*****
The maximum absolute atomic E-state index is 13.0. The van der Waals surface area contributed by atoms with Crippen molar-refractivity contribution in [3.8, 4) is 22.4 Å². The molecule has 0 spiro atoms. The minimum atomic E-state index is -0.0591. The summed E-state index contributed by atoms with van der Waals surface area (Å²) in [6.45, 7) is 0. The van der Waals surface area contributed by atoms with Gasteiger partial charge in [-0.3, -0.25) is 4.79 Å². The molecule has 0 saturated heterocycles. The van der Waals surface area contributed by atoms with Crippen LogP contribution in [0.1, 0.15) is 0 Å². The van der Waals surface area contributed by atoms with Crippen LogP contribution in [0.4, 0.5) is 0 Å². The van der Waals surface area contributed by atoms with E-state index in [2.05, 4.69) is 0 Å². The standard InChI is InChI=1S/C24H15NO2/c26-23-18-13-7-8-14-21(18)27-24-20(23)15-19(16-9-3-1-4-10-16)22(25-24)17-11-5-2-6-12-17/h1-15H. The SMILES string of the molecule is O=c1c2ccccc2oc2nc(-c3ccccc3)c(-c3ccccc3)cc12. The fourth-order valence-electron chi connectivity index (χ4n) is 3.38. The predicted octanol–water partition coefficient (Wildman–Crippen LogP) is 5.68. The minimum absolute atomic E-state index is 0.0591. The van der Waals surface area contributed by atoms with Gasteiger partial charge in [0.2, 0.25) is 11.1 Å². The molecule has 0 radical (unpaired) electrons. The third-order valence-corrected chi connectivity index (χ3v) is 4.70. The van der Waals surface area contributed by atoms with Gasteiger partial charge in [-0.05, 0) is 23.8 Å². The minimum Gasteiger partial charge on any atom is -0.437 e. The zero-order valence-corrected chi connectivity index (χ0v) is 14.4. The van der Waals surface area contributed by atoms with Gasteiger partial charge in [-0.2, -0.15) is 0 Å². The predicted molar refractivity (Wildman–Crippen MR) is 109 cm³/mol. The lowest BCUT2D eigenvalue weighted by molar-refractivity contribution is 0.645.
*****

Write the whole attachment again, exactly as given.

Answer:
The maximum absolute atomic E-state index is 13.0. The van der Waals surface area contributed by atoms with Crippen molar-refractivity contribution in [3.8, 4) is 22.4 Å². The molecule has 0 spiro atoms. The minimum atomic E-state index is -0.0591. The summed E-state index contributed by atoms with van der Waals surface area (Å²) in [6.45, 7) is 0. The van der Waals surface area contributed by atoms with Gasteiger partial charge in [-0.3, -0.25) is 4.79 Å². The molecule has 0 saturated heterocycles. The van der Waals surface area contributed by atoms with Crippen LogP contribution in [0.1, 0.15) is 0 Å². The van der Waals surface area contributed by atoms with Crippen LogP contribution in [0.4, 0.5) is 0 Å². The van der Waals surface area contributed by atoms with E-state index in [2.05, 4.69) is 0 Å². The standard InChI is InChI=1S/C24H15NO2/c26-23-18-13-7-8-14-21(18)27-24-20(23)15-19(16-9-3-1-4-10-16)22(25-24)17-11-5-2-6-12-17/h1-15H. The SMILES string of the molecule is O=c1c2ccccc2oc2nc(-c3ccccc3)c(-c3ccccc3)cc12. The fourth-order valence-electron chi connectivity index (χ4n) is 3.38. The predicted octanol–water partition coefficient (Wildman–Crippen LogP) is 5.68. The minimum absolute atomic E-state index is 0.0591. The van der Waals surface area contributed by atoms with Gasteiger partial charge in [0.2, 0.25) is 11.1 Å². The molecule has 0 radical (unpaired) electrons. The third-order valence-corrected chi connectivity index (χ3v) is 4.70. The van der Waals surface area contributed by atoms with Gasteiger partial charge in [-0.05, 0) is 23.8 Å². The minimum Gasteiger partial charge on any atom is -0.437 e. The zero-order valence-corrected chi connectivity index (χ0v) is 14.4. The van der Waals surface area contributed by atoms with Gasteiger partial charge in [-0.2, -0.15) is 0 Å². The predicted molar refractivity (Wildman–Crippen MR) is 109 cm³/mol. The lowest BCUT2D eigenvalue weighted by molar-refractivity contribution is 0.645.